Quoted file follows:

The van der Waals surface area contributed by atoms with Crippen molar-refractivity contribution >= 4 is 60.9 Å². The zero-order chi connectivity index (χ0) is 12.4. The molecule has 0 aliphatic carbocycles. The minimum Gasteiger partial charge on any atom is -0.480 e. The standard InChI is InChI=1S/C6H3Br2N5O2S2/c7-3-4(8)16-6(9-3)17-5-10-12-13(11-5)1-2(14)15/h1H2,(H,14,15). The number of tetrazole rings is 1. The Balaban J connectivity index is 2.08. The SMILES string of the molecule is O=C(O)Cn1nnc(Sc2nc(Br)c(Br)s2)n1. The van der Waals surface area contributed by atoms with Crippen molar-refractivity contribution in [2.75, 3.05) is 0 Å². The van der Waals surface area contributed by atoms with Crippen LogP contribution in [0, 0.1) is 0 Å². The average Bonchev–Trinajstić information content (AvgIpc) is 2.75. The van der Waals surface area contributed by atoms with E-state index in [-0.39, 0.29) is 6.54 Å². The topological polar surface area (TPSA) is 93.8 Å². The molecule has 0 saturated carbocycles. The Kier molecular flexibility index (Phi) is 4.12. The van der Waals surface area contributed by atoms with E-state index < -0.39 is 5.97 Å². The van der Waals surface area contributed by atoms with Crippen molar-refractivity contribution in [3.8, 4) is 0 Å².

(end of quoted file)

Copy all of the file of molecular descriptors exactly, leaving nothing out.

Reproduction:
The van der Waals surface area contributed by atoms with Crippen molar-refractivity contribution >= 4 is 60.9 Å². The zero-order chi connectivity index (χ0) is 12.4. The molecule has 0 aliphatic carbocycles. The minimum Gasteiger partial charge on any atom is -0.480 e. The standard InChI is InChI=1S/C6H3Br2N5O2S2/c7-3-4(8)16-6(9-3)17-5-10-12-13(11-5)1-2(14)15/h1H2,(H,14,15). The number of tetrazole rings is 1. The Balaban J connectivity index is 2.08. The SMILES string of the molecule is O=C(O)Cn1nnc(Sc2nc(Br)c(Br)s2)n1. The van der Waals surface area contributed by atoms with Crippen molar-refractivity contribution in [2.75, 3.05) is 0 Å². The van der Waals surface area contributed by atoms with Crippen LogP contribution in [0, 0.1) is 0 Å². The average Bonchev–Trinajstić information content (AvgIpc) is 2.75. The van der Waals surface area contributed by atoms with E-state index in [-0.39, 0.29) is 6.54 Å². The topological polar surface area (TPSA) is 93.8 Å². The molecule has 0 saturated carbocycles. The Kier molecular flexibility index (Phi) is 4.12. The van der Waals surface area contributed by atoms with E-state index < -0.39 is 5.97 Å². The van der Waals surface area contributed by atoms with Crippen molar-refractivity contribution in [3.8, 4) is 0 Å².